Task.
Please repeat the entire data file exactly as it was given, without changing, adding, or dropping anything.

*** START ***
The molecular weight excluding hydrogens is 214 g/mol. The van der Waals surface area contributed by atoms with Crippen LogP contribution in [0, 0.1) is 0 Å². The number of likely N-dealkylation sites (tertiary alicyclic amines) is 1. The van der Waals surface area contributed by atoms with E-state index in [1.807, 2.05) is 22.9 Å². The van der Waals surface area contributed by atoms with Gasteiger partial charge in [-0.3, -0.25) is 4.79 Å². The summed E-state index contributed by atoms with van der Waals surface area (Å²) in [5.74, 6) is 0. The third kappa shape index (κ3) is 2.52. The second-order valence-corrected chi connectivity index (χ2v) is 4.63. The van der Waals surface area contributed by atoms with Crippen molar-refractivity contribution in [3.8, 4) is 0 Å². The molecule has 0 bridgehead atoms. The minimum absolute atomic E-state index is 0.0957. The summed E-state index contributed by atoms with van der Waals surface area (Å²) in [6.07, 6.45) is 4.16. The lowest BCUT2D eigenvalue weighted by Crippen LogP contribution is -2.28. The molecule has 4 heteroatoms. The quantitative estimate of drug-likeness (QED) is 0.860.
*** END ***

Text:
The molecular weight excluding hydrogens is 214 g/mol. The van der Waals surface area contributed by atoms with Crippen LogP contribution in [0, 0.1) is 0 Å². The number of likely N-dealkylation sites (tertiary alicyclic amines) is 1. The van der Waals surface area contributed by atoms with E-state index in [1.807, 2.05) is 22.9 Å². The van der Waals surface area contributed by atoms with Gasteiger partial charge in [-0.3, -0.25) is 4.79 Å². The summed E-state index contributed by atoms with van der Waals surface area (Å²) in [5.74, 6) is 0. The third kappa shape index (κ3) is 2.52. The second-order valence-corrected chi connectivity index (χ2v) is 4.63. The van der Waals surface area contributed by atoms with Crippen molar-refractivity contribution in [3.8, 4) is 0 Å². The molecule has 0 bridgehead atoms. The minimum absolute atomic E-state index is 0.0957. The summed E-state index contributed by atoms with van der Waals surface area (Å²) in [6.07, 6.45) is 4.16. The lowest BCUT2D eigenvalue weighted by Crippen LogP contribution is -2.28. The molecule has 4 heteroatoms. The quantitative estimate of drug-likeness (QED) is 0.860.